Mathematical economics is an approach to economic analysis in which an economist makes use of mathematical symbols in the statement of the problem and also draws upon known mathematical theorems to aid in reasoning. It can be applied to the analysis of microeconomic theory, macroeconomic theory, public finance, urban economics, development economics, etc. The main objective of this course is to enable students acquire mathematical tools that will provide a foundation for understanding other courses in economics like Microeconomics, Macroeconomics, Econometrics and other related courses.
EXPECTED LEARNING OUTCOMES
By the end of the course unit students should be able to;
- Apply linear & quadratic equations in market equilibrium analysis and National income equilibrium analysis
- Acquired skills of applying matrix algebra to market equilibrium analysis, national income models & appreciate its use in the input-output analysis
- Apply the concept of derivatives and differential calculus to the costs & revenue, market model & national income model; learnt the use of Jacobian determinants, applications to national income, elasticity, savings & production functions and appreciate its use in a single commodity market model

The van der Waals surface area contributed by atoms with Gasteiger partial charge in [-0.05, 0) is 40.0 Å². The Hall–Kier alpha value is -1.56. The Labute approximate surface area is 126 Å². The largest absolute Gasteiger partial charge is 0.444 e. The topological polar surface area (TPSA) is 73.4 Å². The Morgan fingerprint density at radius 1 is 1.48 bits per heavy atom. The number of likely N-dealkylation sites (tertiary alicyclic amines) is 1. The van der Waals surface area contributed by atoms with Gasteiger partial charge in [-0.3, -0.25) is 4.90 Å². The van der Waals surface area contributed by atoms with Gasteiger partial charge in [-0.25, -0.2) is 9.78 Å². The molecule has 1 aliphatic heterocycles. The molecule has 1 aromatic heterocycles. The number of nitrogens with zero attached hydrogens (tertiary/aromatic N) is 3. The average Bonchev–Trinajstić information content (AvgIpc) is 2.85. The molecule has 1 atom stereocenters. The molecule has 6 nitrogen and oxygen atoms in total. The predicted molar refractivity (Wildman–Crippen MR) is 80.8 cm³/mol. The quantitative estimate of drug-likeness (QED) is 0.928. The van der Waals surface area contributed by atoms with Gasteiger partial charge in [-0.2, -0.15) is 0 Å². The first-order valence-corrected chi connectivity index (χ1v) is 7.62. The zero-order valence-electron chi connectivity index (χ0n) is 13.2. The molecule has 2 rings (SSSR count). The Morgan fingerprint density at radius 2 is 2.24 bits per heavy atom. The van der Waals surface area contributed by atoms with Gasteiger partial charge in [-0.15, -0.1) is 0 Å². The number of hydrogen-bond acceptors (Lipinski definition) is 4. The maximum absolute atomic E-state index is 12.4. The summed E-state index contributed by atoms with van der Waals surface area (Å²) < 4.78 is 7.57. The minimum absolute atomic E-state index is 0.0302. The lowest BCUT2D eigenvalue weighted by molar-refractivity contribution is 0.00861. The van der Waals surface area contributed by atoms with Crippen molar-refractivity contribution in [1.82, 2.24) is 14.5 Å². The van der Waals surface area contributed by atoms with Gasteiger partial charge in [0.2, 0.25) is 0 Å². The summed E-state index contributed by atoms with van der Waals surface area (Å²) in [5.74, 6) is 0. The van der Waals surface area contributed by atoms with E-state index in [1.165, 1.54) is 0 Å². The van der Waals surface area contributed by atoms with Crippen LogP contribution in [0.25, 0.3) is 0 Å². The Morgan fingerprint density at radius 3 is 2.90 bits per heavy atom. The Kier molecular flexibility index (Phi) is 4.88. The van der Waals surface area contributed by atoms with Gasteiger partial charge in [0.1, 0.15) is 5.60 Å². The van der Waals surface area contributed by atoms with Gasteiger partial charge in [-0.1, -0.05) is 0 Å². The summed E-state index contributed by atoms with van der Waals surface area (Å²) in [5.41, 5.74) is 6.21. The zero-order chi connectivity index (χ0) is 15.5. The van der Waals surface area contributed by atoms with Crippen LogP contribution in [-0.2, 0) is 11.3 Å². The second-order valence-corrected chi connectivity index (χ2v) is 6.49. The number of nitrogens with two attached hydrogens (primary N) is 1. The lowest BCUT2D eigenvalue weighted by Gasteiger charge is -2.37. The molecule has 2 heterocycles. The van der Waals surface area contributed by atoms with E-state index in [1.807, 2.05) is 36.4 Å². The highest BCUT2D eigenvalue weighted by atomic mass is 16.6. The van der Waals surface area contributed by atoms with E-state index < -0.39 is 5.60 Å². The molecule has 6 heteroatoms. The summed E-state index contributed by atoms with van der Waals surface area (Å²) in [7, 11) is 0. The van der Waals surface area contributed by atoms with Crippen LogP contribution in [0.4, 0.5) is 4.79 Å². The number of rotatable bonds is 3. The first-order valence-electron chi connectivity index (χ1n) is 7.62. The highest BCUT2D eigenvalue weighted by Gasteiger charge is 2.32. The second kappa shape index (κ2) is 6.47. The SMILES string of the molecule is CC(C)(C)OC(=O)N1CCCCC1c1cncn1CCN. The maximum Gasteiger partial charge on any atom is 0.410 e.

- Explain how to optimize costs, revenue and profits and the conditions that govern this situation; learn the application of the Hessian matrix to solving output, revenue & profit problems of multi-product firms; know the use of the Lagrange function & application of the bordered Hessian to Utility maximization and consumer demand
- Have Learnt how to apply integral calculus to cost theory, consumption theory, finding consumer & producer surplus from the demand and supply functions respectively, to deriving the time path of capital & capital formation